He also allowed film crews to build their own sets, as long as they left them standing after filming, which is how the area got a “Corsican Village” after Howard Hughes’ 1950 film Vendetta.
After selling Corriganville in 1965 to Bob Hope, the area suffered two fires, one in 1971 and another in 1979, leaving almost nothing standing. Today, Corriganville is a park, and visitors can walk among the concrete foundations and visit what remains of a man-made lake that was originally used for the Jungle Jim series, but was used in for a variety of films, including Creature from the Black Lagoon and The African Queen, as it featured a camera house built under a bridge with thick glass windows, allowing for underwater filming.
Continue reading for images of the remains of Corriganville, postcards of what it looked like, and more!
Being the fan of westerns that I am, I was immediately taken in by the new HBO incarnation of Westworld. Even though I enjoyed the original 1973 film, it wasn’t without its flaws, which is why I was open to a new take on it, and I can say the show did not let me down, and ended its first season with me begging for more. Parts of the show, including its jaw-dropping finale were filmed at the very accessible Paramount Ranch (which we visited before, back in 2015, you can view that post here) so I felt it was time for a revisit! I also took along my friend, Kaitlyn, also a fan of the show, who had never visited Paramount Ranch before.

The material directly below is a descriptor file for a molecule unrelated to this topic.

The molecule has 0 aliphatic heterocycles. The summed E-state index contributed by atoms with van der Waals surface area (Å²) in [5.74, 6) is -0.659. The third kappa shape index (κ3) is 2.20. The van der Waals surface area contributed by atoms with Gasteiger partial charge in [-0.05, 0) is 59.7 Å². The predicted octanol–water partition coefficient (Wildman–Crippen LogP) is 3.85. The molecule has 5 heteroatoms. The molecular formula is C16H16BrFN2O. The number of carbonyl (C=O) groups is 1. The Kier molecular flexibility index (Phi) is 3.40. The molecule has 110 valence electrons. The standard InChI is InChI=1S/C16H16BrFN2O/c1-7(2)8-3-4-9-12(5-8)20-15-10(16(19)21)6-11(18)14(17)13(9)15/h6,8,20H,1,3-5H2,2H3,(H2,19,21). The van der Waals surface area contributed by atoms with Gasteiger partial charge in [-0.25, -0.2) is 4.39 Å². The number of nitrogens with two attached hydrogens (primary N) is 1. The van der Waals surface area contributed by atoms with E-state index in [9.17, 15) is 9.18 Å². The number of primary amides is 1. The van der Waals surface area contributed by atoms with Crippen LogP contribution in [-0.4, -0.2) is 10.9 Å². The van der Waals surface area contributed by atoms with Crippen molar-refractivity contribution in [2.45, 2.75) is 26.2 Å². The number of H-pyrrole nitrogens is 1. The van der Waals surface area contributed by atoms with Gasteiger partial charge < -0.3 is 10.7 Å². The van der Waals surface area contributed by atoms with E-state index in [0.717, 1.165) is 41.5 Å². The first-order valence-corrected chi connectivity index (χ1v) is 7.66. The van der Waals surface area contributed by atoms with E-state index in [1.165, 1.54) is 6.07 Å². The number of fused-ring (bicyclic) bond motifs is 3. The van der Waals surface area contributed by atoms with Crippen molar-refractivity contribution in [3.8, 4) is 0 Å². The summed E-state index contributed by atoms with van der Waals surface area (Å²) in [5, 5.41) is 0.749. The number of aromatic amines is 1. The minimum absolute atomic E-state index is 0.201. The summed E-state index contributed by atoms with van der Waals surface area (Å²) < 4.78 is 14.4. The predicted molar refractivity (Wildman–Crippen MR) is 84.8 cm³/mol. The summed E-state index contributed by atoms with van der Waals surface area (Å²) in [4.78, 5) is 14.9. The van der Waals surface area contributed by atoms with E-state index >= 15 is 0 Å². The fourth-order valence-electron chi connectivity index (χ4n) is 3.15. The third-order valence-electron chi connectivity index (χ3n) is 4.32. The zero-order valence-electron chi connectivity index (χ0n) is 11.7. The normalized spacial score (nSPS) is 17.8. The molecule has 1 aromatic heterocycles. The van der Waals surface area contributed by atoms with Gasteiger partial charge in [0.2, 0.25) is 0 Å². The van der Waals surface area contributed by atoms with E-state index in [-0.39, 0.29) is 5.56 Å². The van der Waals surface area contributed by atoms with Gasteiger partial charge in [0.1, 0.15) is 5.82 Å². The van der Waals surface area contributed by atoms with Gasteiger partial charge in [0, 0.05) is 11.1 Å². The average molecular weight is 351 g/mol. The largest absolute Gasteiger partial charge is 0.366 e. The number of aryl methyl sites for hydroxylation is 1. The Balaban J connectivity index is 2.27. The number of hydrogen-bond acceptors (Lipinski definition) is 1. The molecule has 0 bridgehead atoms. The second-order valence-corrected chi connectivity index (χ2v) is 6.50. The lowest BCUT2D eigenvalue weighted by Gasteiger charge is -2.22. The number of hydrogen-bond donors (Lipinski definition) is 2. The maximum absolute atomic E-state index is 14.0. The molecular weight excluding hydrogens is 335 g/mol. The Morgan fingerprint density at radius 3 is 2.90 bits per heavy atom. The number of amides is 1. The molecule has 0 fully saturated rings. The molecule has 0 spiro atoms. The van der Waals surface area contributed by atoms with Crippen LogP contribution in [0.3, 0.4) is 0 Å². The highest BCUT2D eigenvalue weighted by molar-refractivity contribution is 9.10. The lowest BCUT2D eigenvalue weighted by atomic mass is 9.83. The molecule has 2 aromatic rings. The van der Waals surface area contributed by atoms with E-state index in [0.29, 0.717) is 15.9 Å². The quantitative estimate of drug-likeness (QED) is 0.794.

If you didn’t read my previous post on Paramount Ranch, but are familiar with the 1990s TV show Dr. Quinn: Medicine Woman, then this will look very familiar, as it was used for Colorado Springs. It was also used in the sci-fi sudo-western, Firefly.
Between our first visit and this one, little changed, with the exception of fresh paint and the addition of the church, which was used in Westworld, and I was delighted to find still there.
Keep reading for more images of Paramount Ranch!
No, that’s not a typo, I really did mean “mane” like a horse’s mane, because today I’m sharing some images from one of my favorite high desert locations, Pioneertown, and it really is Mane Street there.
Just after my family left from visiting for my grandmother’s services, Patrick’s mother came to visit for a week, and when she departed, he and I headed out for the high desert of Joshua Tree for a few nights for some much needed R&R. After checking in at my favorite place to relax, the Joshua Tree Inn, we headed up to Pioneertown for dinner at Pappy & Harriet’s Pioneertown Palace.
Pioneertown was founded in 1946 a group of Hollywood personalities, but lead by cowboy actors Dick Curtis and Russell Hayden, who decided it was time for a permanent 1880s style town for filming the popular westerns of the day. It was the legend himself, Roy Rogers who broke ground for the first building on September 1, 1946. The town takes its name from western singing group, Sons of the Pioneers, which Rogers was a part of.